The Christian Council of Ghana (CCG) has called on the Government to, as a matter of urgency, engage stakeholders on their roles in the implementation of the Free Senior High School (SHS) Policy to ensure its success.
The Council said the implementation of the SHS Policy must be a collective responsibility of all key stakeholders instead of leaving it on the shoulders of the Government alone.
[contextly_sidebar id=”wcfNdni1aDNmfwG55iR3VNHfmnuFWSqu”]“Considering the history of educational development in the country, we are convinced that the success of the Free SHS Policy must be a collective responsibility,” Reverend Dr Kwabena Opuni-Frimpong, the General Secretary of the CCG, said in an interview with the Ghana News Agency on Sunday.
While commending the Government for its efforts at fulfilling the campaign promise, Rev Opuni-Frimpong said it needed to engage stakeholders to do more deliberations to ensure the smooth take off of the Policy in September.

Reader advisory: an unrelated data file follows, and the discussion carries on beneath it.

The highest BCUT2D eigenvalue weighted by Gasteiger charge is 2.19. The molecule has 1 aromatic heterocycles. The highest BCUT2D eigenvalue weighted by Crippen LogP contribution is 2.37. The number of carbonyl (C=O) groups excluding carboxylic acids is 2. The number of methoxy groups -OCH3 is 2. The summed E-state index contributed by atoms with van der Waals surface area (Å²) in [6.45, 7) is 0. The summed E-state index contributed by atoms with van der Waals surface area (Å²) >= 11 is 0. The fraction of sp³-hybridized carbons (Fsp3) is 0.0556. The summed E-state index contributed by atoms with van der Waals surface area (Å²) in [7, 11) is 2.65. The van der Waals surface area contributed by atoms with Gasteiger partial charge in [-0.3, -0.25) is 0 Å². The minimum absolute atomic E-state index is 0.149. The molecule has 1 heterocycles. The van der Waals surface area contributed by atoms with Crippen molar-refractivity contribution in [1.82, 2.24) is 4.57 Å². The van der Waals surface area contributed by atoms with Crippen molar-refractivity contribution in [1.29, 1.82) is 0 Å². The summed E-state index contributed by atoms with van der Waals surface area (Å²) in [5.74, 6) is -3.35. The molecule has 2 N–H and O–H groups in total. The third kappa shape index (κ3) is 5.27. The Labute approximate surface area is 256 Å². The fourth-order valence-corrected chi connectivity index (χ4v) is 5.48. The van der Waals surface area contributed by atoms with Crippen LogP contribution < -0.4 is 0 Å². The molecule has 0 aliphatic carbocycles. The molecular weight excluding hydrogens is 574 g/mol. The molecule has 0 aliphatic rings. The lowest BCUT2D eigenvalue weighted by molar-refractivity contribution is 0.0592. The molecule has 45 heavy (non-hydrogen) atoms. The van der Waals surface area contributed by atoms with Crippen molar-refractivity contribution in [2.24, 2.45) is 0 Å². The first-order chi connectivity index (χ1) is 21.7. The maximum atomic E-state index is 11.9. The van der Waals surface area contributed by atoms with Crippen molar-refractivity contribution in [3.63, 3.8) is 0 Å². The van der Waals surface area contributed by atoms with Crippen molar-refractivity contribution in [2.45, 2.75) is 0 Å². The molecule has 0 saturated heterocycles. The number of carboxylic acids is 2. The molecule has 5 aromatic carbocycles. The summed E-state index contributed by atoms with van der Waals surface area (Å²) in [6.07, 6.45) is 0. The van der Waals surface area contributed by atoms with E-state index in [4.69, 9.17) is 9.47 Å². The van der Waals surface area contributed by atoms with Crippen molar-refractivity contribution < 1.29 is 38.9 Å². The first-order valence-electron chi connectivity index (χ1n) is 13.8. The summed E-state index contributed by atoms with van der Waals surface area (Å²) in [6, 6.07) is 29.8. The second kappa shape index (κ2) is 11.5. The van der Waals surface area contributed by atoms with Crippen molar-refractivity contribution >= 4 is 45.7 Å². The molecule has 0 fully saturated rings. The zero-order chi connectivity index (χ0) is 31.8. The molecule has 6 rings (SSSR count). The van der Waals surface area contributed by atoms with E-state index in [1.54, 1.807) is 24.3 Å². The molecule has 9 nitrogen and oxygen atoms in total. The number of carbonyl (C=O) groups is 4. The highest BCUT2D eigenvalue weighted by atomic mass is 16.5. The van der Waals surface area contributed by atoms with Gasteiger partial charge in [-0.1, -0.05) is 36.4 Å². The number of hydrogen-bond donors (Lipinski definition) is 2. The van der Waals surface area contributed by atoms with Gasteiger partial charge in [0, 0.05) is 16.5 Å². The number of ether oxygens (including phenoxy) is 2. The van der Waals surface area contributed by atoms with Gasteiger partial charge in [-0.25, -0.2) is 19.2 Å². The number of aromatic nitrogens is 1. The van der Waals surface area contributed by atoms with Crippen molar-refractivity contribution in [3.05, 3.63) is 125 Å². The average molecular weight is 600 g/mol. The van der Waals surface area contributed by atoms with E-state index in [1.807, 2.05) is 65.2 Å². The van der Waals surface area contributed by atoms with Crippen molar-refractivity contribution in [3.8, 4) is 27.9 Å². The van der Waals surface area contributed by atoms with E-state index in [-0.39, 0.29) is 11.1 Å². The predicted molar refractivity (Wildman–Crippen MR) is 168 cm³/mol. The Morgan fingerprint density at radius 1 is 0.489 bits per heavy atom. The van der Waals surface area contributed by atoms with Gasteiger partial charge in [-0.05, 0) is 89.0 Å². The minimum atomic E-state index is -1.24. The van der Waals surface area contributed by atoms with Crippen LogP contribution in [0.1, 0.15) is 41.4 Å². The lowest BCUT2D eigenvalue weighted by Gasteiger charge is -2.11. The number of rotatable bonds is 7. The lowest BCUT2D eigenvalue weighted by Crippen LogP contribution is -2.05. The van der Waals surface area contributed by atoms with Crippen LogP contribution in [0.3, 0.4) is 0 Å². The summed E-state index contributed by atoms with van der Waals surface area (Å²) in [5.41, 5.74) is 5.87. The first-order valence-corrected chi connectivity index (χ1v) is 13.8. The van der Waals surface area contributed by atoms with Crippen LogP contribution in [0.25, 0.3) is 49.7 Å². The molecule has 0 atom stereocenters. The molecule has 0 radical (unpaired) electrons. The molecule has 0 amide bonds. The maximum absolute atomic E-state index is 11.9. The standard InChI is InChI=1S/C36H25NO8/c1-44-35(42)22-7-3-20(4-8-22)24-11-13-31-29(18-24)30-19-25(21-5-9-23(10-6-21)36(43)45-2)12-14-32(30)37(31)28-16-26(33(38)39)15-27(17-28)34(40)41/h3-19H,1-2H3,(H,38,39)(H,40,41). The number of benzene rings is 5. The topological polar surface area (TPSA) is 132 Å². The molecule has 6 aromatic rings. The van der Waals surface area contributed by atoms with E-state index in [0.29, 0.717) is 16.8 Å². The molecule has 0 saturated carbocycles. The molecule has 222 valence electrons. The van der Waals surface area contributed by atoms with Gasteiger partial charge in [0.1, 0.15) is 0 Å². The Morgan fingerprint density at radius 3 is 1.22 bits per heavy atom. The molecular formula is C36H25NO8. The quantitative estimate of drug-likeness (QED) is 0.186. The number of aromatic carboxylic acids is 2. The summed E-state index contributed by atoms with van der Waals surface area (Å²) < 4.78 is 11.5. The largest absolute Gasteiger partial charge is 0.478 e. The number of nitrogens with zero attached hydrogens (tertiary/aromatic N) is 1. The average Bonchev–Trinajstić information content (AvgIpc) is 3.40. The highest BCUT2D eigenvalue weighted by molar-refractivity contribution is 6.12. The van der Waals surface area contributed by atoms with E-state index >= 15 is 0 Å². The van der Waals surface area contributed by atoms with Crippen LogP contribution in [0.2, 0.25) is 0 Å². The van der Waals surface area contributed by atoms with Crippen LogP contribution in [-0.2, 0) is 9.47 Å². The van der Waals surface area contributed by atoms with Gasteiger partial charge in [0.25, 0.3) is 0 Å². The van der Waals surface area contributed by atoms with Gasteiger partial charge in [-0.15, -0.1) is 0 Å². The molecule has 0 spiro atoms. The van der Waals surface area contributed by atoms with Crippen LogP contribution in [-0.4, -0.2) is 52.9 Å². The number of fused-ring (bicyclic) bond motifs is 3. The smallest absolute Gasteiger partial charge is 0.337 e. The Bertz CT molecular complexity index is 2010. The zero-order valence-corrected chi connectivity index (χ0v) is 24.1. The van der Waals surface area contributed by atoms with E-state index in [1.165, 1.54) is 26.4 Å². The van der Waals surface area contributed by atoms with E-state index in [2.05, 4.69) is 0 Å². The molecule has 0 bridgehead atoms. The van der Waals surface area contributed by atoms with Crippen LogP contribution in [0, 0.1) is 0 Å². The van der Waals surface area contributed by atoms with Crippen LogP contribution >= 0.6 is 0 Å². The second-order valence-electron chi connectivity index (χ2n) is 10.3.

The Parents-Teacher Associations (PTAs) the SHS level, Old Students Associations, and religious and traditional leaders are some of the stakeholders who could contribute substantially towards the provision of school infrastructure and their maintenance within the framework of the Policy, he said.
“Government has been very consistent and has sustained its pledge by implementing the free SHS Policy, which is very commendable.
“However, what is not certain at the moment is what the role of the key stakeholders would be under the Free SHS Policy,” Rev Opuni-Frimpong said.
He said because of the useful role stakeholders had played over the years in the education system, they were able to demand accountability from the managers of schools in ensuring quality education for Ghanaian students.
He said the PTAs, for instance, were billing parents, which they used as funds to help in providing some infrastructure and extra classes for the students, all geared towards enhancing teaching and learning.
“Now the Government is saying all infrastructure, feeding, and textbooks will be free, so the stakeholders must be properly engaged to see what role they will continue to play.
“We should not assume any role for any stakeholder, there must be proper engagements with clear-cut roles,” Rev Opuni-Frimpong said.